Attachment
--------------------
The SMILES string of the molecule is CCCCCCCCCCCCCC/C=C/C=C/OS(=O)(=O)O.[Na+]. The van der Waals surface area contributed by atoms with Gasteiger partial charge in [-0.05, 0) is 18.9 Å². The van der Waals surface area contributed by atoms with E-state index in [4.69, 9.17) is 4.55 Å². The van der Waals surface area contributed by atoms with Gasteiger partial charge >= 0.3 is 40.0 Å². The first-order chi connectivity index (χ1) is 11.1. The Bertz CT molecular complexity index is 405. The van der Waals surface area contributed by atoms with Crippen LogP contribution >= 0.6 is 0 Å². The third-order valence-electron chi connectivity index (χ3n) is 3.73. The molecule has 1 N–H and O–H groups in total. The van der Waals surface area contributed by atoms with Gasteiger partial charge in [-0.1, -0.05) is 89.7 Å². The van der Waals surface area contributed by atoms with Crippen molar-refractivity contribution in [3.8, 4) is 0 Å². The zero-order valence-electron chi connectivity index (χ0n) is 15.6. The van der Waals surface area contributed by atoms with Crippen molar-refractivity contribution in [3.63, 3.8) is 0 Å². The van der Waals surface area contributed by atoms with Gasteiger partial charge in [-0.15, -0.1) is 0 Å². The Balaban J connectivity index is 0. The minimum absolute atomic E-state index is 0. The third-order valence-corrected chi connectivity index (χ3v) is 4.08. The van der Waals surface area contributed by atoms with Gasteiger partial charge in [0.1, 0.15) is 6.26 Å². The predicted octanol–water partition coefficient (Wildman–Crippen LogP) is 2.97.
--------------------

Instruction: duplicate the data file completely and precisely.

The SMILES string of the molecule is CCCCCCCCCCCCCC/C=C/C=C/OS(=O)(=O)O.[Na+]. The van der Waals surface area contributed by atoms with Gasteiger partial charge in [-0.05, 0) is 18.9 Å². The van der Waals surface area contributed by atoms with E-state index in [4.69, 9.17) is 4.55 Å². The van der Waals surface area contributed by atoms with Gasteiger partial charge >= 0.3 is 40.0 Å². The first-order chi connectivity index (χ1) is 11.1. The Bertz CT molecular complexity index is 405. The van der Waals surface area contributed by atoms with Crippen LogP contribution >= 0.6 is 0 Å². The third-order valence-electron chi connectivity index (χ3n) is 3.73. The molecule has 1 N–H and O–H groups in total. The van der Waals surface area contributed by atoms with Gasteiger partial charge in [-0.1, -0.05) is 89.7 Å². The van der Waals surface area contributed by atoms with Crippen molar-refractivity contribution in [3.8, 4) is 0 Å². The zero-order valence-electron chi connectivity index (χ0n) is 15.6. The van der Waals surface area contributed by atoms with Crippen molar-refractivity contribution in [3.63, 3.8) is 0 Å². The van der Waals surface area contributed by atoms with Gasteiger partial charge in [-0.15, -0.1) is 0 Å². The Balaban J connectivity index is 0. The minimum absolute atomic E-state index is 0. The third-order valence-corrected chi connectivity index (χ3v) is 4.08. The van der Waals surface area contributed by atoms with Gasteiger partial charge in [0.1, 0.15) is 6.26 Å². The predicted octanol–water partition coefficient (Wildman–Crippen LogP) is 2.97.